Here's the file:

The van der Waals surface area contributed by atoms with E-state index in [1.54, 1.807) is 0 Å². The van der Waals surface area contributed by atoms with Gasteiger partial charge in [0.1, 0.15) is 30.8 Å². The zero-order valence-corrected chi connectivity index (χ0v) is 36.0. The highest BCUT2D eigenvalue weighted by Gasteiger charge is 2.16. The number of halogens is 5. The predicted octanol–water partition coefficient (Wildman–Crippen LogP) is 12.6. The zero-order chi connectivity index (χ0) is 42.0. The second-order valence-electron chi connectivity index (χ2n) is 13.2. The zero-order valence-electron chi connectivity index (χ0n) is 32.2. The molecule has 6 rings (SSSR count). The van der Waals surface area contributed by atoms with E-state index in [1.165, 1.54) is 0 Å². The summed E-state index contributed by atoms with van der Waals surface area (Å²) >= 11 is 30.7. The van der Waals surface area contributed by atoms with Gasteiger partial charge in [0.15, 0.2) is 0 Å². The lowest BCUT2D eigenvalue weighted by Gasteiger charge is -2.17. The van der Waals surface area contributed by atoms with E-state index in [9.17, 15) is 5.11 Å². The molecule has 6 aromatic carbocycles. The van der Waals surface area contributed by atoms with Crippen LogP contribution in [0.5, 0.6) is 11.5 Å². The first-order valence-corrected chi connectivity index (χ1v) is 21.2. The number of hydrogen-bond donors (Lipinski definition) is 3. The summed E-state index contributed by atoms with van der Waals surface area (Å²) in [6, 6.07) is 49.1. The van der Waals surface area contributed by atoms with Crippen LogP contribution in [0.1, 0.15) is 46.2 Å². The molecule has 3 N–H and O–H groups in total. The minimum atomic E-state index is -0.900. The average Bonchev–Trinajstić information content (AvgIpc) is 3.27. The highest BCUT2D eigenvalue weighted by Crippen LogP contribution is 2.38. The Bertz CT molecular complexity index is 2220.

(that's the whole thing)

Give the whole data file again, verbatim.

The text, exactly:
The van der Waals surface area contributed by atoms with E-state index in [1.54, 1.807) is 0 Å². The van der Waals surface area contributed by atoms with Gasteiger partial charge in [0.1, 0.15) is 30.8 Å². The zero-order valence-corrected chi connectivity index (χ0v) is 36.0. The highest BCUT2D eigenvalue weighted by Gasteiger charge is 2.16. The number of halogens is 5. The predicted octanol–water partition coefficient (Wildman–Crippen LogP) is 12.6. The zero-order chi connectivity index (χ0) is 42.0. The second-order valence-electron chi connectivity index (χ2n) is 13.2. The zero-order valence-electron chi connectivity index (χ0n) is 32.2. The molecule has 6 rings (SSSR count). The van der Waals surface area contributed by atoms with E-state index in [1.165, 1.54) is 0 Å². The summed E-state index contributed by atoms with van der Waals surface area (Å²) >= 11 is 30.7. The van der Waals surface area contributed by atoms with Gasteiger partial charge in [0.15, 0.2) is 0 Å². The lowest BCUT2D eigenvalue weighted by Gasteiger charge is -2.17. The van der Waals surface area contributed by atoms with E-state index in [9.17, 15) is 5.11 Å². The molecule has 6 aromatic carbocycles. The van der Waals surface area contributed by atoms with Crippen LogP contribution in [0.5, 0.6) is 11.5 Å². The first-order valence-corrected chi connectivity index (χ1v) is 21.2. The number of hydrogen-bond donors (Lipinski definition) is 3. The summed E-state index contributed by atoms with van der Waals surface area (Å²) in [6, 6.07) is 49.1. The van der Waals surface area contributed by atoms with Crippen LogP contribution in [0.1, 0.15) is 46.2 Å². The molecule has 3 N–H and O–H groups in total. The minimum atomic E-state index is -0.900. The average Bonchev–Trinajstić information content (AvgIpc) is 3.27. The highest BCUT2D eigenvalue weighted by Crippen LogP contribution is 2.38. The Bertz CT molecular complexity index is 2220.